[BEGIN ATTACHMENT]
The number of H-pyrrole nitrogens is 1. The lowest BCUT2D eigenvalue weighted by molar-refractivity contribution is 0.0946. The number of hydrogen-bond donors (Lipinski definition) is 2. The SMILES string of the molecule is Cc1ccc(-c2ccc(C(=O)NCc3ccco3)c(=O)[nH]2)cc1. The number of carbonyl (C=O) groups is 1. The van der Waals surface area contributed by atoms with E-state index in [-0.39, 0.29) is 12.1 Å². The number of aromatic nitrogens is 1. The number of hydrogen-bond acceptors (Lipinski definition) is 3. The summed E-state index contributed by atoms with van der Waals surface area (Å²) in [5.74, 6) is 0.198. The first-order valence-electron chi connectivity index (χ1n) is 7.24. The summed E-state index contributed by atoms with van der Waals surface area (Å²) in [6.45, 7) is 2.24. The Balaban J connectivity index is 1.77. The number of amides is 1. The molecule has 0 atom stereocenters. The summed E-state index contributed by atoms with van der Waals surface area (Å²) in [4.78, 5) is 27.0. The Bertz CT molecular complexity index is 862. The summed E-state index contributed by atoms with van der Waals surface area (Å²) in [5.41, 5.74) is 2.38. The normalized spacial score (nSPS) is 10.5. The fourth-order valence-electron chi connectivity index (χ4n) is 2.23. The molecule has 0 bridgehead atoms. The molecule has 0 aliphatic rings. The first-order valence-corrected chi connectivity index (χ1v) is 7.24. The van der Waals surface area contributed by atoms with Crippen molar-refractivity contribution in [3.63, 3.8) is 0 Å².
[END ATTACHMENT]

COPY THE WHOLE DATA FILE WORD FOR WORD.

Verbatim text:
The number of H-pyrrole nitrogens is 1. The lowest BCUT2D eigenvalue weighted by molar-refractivity contribution is 0.0946. The number of hydrogen-bond donors (Lipinski definition) is 2. The SMILES string of the molecule is Cc1ccc(-c2ccc(C(=O)NCc3ccco3)c(=O)[nH]2)cc1. The number of carbonyl (C=O) groups is 1. The van der Waals surface area contributed by atoms with E-state index in [-0.39, 0.29) is 12.1 Å². The number of aromatic nitrogens is 1. The number of hydrogen-bond acceptors (Lipinski definition) is 3. The summed E-state index contributed by atoms with van der Waals surface area (Å²) in [5.74, 6) is 0.198. The first-order valence-electron chi connectivity index (χ1n) is 7.24. The summed E-state index contributed by atoms with van der Waals surface area (Å²) in [6.45, 7) is 2.24. The Balaban J connectivity index is 1.77. The number of amides is 1. The molecule has 0 atom stereocenters. The summed E-state index contributed by atoms with van der Waals surface area (Å²) in [4.78, 5) is 27.0. The Bertz CT molecular complexity index is 862. The summed E-state index contributed by atoms with van der Waals surface area (Å²) in [5.41, 5.74) is 2.38. The normalized spacial score (nSPS) is 10.5. The fourth-order valence-electron chi connectivity index (χ4n) is 2.23. The molecule has 0 bridgehead atoms. The molecule has 0 aliphatic rings. The first-order valence-corrected chi connectivity index (χ1v) is 7.24. The van der Waals surface area contributed by atoms with Crippen molar-refractivity contribution in [3.63, 3.8) is 0 Å².